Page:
This spring, Air Mobility Command’s tankers and airlifters were busy supplying everything from beans to bullets, moving passengers and patients, and supplying fuel to aircraft flying combat missions worldwide. This is no surprise. Mobility has been in surge mode since at least 1990.
Wartime operations atop nonstop steady-state requirements will grind down the force if there are not enough pilots, maintainers, healthy airframes, or training opportunities to keep up the pace. This is the bind AMC finds itself in today.
The command’s expeditionary airmen are deployed to 77 locations around the world—building and sustaining airfields, supporting flying operations, and assisting local governments and suffering populations. Some of the 23 nations AMC’s expeditionary airmen have recently operated in include Iraq, Afghanistan, and Syria.
A remote airfield in northern Syria was built up from just a flat spot on the ground late last year. By the end of February, it had already hosted more than 150 C-17 and C-130 missions, according to US Air Forces Central Command (AFCENT).
These mobility flights provide US special operations forces and allied Syrian rebels the supplies and ammunition needed for attacks on ISIS strongholds deep inside Syria, AFCENT Deputy Commander Maj. Gen. Jay B. Silveria said at AFA’s Air Warfare Symposium in March. Without this base it would be “much more difficult to get [supplies] into Syria,” Silveria noted.
Overhead, AMC tankers are flying more than 40 percent of the sorties in the war against ISIS. They allow the Air Force, other military services, and international aircraft to survey the battlefield and press their attacks. Many of the same KC-135s that once flew over Vietnam now refuel coalition aircraft (one every five minutes) over the Middle East.
Meanwhile, a hemisphere away, AMC crews quickly responded to deadly flooding and landslides in Peru that killed more than 100 and left 150,000 people homeless. In April, two C-130Js and 25 airmen from Little Rock AFB, Ark., delivered urgently needed relief supplies to the devastated area.
In the aggregate, an AMC aircraft takes off for a mission once every 2.8 minutes, around the clock, every day. The command does this with far fewer airmen than it had in 1990, 2001, or even 2011—with an aircraft inventory that is getting ever smaller and older.
USAF is “too small for what the nation expects of it,” Air Force Secretary nominee Heather A. Wilson told lawmakers at her confirmation hearing in March. “I think we sometimes take for granted American dominance in air and space power.”
The nation should not take anything for granted when the airmen operating and supporting today’s KC-135 and KC-10 tankers typically perform their missions in aircraft older than they are. The Stratotanker’s first flight was in 1956 and the fleet averages 55 years old.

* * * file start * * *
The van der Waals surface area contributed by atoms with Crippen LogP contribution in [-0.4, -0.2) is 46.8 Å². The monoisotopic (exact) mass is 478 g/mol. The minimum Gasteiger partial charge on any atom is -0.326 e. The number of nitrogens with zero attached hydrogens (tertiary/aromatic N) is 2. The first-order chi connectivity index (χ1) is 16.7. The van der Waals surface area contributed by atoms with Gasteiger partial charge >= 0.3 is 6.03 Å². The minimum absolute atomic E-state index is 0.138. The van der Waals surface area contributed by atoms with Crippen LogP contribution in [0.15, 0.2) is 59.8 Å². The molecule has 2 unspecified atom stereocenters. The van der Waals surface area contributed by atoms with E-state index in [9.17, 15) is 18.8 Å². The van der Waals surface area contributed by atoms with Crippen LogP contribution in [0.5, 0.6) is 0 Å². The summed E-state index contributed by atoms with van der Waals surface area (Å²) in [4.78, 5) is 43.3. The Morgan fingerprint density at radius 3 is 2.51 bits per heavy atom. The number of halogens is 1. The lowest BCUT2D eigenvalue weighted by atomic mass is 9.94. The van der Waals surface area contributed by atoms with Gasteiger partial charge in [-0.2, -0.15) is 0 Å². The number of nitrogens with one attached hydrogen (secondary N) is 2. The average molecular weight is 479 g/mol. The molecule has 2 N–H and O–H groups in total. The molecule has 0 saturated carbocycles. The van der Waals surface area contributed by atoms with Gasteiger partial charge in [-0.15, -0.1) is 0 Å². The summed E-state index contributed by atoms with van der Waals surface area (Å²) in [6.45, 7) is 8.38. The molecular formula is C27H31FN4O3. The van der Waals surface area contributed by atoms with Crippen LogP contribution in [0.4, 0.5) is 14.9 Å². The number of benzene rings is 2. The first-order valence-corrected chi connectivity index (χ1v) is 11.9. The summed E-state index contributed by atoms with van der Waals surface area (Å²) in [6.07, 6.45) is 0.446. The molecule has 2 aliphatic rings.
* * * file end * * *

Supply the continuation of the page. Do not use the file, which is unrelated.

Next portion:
Even the KC-10 Extender, the “new” tanker, is now 31 years old.
This fleet is being run ragged and is only sustained through careful planning and airmen’s perseverance and sweat.
“Between Fiscal Year 2012 and Fiscal Year 2016, AMC’s tanker fleet—the KC-135s and KC-10s—overflew their program flying hours by 237 percent and 178 percent, respectively,” said Gen. Carlton D. Everhart II, AMC commander, in an April meeting with defense reporters.
In other words, for four straight years, USAF’s tankers flew about twice as many hours as expected. “The demand on Air Mobility Command is excessive,” Everhart stated, “and I don’t see that stopping.”
The question is: How long can USAF keep this up? Hopefully for a long time, because under current plans those geriatric KC-135s will, shockingly, be nearly 100 years old before the last of them is replaced under a three-phase modernization program.
Phase one, the nascent KC-46 program, will deliver 179 aircraft. That acquisition then needs to be followed by two additional tanker recapitalization programs.
The notion of airmen someday flying century-old tankers into war would be comical if it were not so frightening, but this will have to be addressed in stages. First things first: The Air Force and Boeing need to quickly work out the kinks in the KC-46 program, get deliveries up to speed, and hopefully accelerate or increase purchases in the future.
No other nation has air mobility comparable to the United States. Allies have “always relied on us, and they’ll continue to rely on us,” Everhart said.
Mobility capability allows America to be a global leader—able to deliver aid or lead a fight, anywhere on Earth, on short notice. Don’t take that for granted.